Lectionary Poetry – 2nd Sunday in Lent (Year A)

Lectionary Poetry Lent Week 1

Each week we carefully curate a collection of  poems that resonate with the lectionary readings for that week (Narrative Lectionary and Revised Common Lectionary).

*** Revised Common Lectionary ***

Lectionary Reading: John 3:1-17



The Night
Henry Vaughan

Through that pure Virgin-shrine,
That sacred vail drawn o’er thy glorious noon
That men might look and live as Glo-worms shine,
And face the Moon:
Wise Nicodemus saw such light
As made him know his God by night.

Most blest believer he!
Who in that land of darkness and blinde eyes
Thy long expected healing wings could see,
When thou didst rise,
And what can never more be done,
Did at mid-night speak with the Sun!

O who will tell me, where
He found thee at that dead and silent hour!
What hallow’d solitary ground did bear
So rare a flower,
Within whose sacred leafs did lie
The fulness of the Deity.

No mercy-seat of gold,
No dead and dusty Cherub, nor carv’d stone,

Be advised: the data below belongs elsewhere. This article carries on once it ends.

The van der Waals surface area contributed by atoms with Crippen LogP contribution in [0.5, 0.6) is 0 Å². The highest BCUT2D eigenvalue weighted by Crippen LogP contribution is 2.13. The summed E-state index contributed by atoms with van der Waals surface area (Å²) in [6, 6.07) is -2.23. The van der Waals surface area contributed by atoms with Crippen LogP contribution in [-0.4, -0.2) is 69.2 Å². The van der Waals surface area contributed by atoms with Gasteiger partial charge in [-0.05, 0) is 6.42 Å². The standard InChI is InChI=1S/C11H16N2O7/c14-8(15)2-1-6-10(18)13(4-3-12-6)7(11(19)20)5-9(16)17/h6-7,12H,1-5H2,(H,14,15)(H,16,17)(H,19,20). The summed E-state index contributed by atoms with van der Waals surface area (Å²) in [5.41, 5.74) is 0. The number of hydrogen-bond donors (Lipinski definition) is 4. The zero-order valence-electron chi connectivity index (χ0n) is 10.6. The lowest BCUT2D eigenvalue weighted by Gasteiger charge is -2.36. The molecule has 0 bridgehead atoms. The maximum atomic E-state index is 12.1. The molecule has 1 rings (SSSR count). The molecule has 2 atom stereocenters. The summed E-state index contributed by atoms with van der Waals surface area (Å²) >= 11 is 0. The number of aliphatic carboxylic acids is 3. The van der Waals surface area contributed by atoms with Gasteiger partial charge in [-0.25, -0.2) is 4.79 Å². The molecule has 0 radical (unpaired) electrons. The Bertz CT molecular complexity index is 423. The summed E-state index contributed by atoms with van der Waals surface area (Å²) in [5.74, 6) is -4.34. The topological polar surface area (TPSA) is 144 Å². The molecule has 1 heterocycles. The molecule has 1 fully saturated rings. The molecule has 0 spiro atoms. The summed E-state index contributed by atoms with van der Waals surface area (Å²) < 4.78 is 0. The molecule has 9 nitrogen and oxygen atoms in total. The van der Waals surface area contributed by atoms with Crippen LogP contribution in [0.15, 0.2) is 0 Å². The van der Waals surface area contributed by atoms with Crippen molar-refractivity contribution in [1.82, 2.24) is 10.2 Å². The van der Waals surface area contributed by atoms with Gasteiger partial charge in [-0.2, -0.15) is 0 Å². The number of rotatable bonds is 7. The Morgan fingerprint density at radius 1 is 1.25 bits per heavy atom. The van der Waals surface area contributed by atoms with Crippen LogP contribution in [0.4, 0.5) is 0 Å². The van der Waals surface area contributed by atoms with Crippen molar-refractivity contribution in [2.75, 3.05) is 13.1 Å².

But his own living works did my Lord hold
And lodge alone;
Where trees and herbs did watch and peep
And wonder, while the Jews did sleep.

Dear night! this worlds defeat;
The stop to busie fools; cares check and curb;
The day of Spirits; my souls calm retreat
Which none disturb!
Christs progress, and his prayer time;
The hours to which high Heaven doth chime.

Gods silent, searching flight:
When my Lords head is fill’d with dew, and all
His locks are wet with the clear drops of night;
His still, soft call;
His knocking time; The souls dumb watch,
When Spirits their fair kindred catch.

Were all my loud, evil days
Calm and unhaunted as is thy dark Tent,
Whose peace but by some Angels wing or voice
Is seldom rent;
Then I in Heaven all the long year
Would keep, and never wander here.

But living where the Sun
Doth all things wake, and where all mix and tyre
Themselves and others, I consent and run
To ev’ry myre,
And by this worlds ill-guiding light,
Erre more then I can do by night.

There is in God (some say)
A deep, but dazling darkness; As men here
Say it is late and dusky, because they
See not all clear;
O for that night ! where I in him
Might live invisible and dim.

*** This poem is in the public domain,
and may be read in a live-streamed worship service.



Howard Nemerov


I would not, if I could, be born again
To suffer the miseries of the child,
The perpetual nearness to tears,
The book studied through burning eyes,
The particular malady of being always ruled
To ends he does not see or understand.



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